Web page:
across parched deserts using five-gallon "blitz" cans, tanker trucks, and miles of
newly designed portable pipelines. This experience, coupled with the Sicilian and Italian
campaigns that followed, served as a warm-up for the Normandy Invasion of June1944.
The cross-channel invasion known as Operation OVERLORD followed months
of intensive preparation. During that time Allied logisticians in England worked out a
detailed plan for POL support on the continent. All vehicles in the assault were to arrive
on the beachhead with full tanks, carrying extra gasoline in five-gallon jerricans. Packaged
distribution was to continue throughout the operation's initial phase (D-Day to D+41).
Planners predicted a fairly slow-paced offensive thereafter, allowing for systematic
construction of base, intermediate, and forward area depots. In the meantime, it was hoped
that the early capture and development of Cherbourg's port facilities (by around D + 15)
would enable combat engineers to begin laying three six-inch pipelines inland toward Paris.
Much depended upon the success of this operation. Pipelines were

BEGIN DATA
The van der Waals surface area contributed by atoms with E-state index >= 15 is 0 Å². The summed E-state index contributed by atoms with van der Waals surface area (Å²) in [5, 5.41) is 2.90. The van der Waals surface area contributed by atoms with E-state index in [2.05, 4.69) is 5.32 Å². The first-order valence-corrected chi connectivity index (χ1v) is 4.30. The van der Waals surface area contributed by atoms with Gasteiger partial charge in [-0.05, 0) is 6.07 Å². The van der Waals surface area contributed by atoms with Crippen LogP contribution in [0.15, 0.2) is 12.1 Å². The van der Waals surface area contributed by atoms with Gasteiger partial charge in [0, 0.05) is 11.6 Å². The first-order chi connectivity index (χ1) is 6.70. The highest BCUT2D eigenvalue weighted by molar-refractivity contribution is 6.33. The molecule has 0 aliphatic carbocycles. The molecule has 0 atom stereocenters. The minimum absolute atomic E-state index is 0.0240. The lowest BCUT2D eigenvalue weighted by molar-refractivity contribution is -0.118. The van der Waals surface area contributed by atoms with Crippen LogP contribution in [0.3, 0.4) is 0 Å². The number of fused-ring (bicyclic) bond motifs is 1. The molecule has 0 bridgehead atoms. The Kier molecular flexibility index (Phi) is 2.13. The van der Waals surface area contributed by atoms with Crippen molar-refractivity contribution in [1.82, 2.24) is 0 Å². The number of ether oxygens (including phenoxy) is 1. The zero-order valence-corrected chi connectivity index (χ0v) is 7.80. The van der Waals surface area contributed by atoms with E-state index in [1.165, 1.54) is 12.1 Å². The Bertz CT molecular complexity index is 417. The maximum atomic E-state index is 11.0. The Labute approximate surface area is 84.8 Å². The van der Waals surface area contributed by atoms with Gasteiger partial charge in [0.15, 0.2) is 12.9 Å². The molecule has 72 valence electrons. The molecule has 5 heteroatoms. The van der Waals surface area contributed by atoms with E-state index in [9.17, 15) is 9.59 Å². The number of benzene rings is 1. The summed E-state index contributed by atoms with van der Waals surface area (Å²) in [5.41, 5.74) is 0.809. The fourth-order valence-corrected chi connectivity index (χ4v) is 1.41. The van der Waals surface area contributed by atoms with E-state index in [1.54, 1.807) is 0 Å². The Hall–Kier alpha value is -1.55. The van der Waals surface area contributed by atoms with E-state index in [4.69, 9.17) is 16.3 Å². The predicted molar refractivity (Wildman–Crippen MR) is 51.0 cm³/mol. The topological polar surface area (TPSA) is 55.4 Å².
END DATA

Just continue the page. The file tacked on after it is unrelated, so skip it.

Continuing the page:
expected to eventually move about 90 percent of all POL entering the European Theater
quickly and efficiently to forward area terminals or transfer points. Operation OVERLORD
was officially scheduled to terminate on D + 90 with the forward line hopefully anchored
on the banks of the Seine. The post-OVERLORD period (D + 91 to D + 360) would have the
Army pushing steadily eastward to the Rhine, where it was assumed a final showdown would
take place. From start to finish, planners expected well-placed bulk maintenance
facilities to carry the lion's share of POL support.
On D-Day itself events occurred much as planned from a POL perspective.
The first assault vehicles rolled ashore and immediately began stacking their cargoes of
five-gallon cans. They were placed in small, widely scattered dump sites throughout the